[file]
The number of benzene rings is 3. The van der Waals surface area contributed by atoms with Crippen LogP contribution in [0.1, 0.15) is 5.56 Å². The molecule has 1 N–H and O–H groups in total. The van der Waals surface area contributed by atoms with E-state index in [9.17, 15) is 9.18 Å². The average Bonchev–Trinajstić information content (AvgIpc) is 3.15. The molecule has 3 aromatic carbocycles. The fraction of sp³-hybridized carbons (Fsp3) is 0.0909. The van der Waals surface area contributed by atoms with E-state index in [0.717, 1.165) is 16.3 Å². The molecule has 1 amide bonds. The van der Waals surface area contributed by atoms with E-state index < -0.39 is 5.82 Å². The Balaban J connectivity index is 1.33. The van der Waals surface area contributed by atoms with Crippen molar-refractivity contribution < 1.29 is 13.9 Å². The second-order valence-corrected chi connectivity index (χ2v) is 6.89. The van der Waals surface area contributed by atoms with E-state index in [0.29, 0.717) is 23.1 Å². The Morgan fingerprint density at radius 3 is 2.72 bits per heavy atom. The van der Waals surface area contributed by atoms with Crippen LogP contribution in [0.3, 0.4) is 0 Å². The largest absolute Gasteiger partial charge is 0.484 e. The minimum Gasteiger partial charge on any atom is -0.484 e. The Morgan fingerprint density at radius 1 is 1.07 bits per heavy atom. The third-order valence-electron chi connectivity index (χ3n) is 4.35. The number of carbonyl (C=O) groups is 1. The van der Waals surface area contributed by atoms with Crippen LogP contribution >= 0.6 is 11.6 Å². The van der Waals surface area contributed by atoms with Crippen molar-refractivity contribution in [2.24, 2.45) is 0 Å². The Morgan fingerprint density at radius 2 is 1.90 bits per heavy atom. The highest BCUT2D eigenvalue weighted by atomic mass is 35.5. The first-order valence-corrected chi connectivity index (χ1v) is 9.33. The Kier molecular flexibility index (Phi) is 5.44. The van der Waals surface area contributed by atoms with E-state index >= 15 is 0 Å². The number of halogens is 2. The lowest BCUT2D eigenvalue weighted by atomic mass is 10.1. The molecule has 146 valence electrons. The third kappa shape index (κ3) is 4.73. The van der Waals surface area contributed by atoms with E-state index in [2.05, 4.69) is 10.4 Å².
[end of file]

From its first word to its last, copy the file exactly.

The number of benzene rings is 3. The van der Waals surface area contributed by atoms with Crippen LogP contribution in [0.1, 0.15) is 5.56 Å². The molecule has 1 N–H and O–H groups in total. The van der Waals surface area contributed by atoms with E-state index in [9.17, 15) is 9.18 Å². The average Bonchev–Trinajstić information content (AvgIpc) is 3.15. The molecule has 3 aromatic carbocycles. The fraction of sp³-hybridized carbons (Fsp3) is 0.0909. The van der Waals surface area contributed by atoms with E-state index in [0.717, 1.165) is 16.3 Å². The molecule has 1 amide bonds. The van der Waals surface area contributed by atoms with E-state index < -0.39 is 5.82 Å². The Balaban J connectivity index is 1.33. The van der Waals surface area contributed by atoms with Crippen molar-refractivity contribution < 1.29 is 13.9 Å². The second-order valence-corrected chi connectivity index (χ2v) is 6.89. The van der Waals surface area contributed by atoms with E-state index in [0.29, 0.717) is 23.1 Å². The Morgan fingerprint density at radius 3 is 2.72 bits per heavy atom. The van der Waals surface area contributed by atoms with Crippen LogP contribution in [0.3, 0.4) is 0 Å². The largest absolute Gasteiger partial charge is 0.484 e. The minimum Gasteiger partial charge on any atom is -0.484 e. The Morgan fingerprint density at radius 1 is 1.07 bits per heavy atom. The third-order valence-electron chi connectivity index (χ3n) is 4.35. The number of carbonyl (C=O) groups is 1. The van der Waals surface area contributed by atoms with Crippen LogP contribution >= 0.6 is 11.6 Å². The van der Waals surface area contributed by atoms with Crippen molar-refractivity contribution in [2.24, 2.45) is 0 Å². The Morgan fingerprint density at radius 2 is 1.90 bits per heavy atom. The highest BCUT2D eigenvalue weighted by atomic mass is 35.5. The first-order valence-corrected chi connectivity index (χ1v) is 9.33. The Kier molecular flexibility index (Phi) is 5.44. The van der Waals surface area contributed by atoms with E-state index >= 15 is 0 Å². The number of halogens is 2. The lowest BCUT2D eigenvalue weighted by atomic mass is 10.1. The molecule has 146 valence electrons. The third kappa shape index (κ3) is 4.73. The van der Waals surface area contributed by atoms with E-state index in [2.05, 4.69) is 10.4 Å².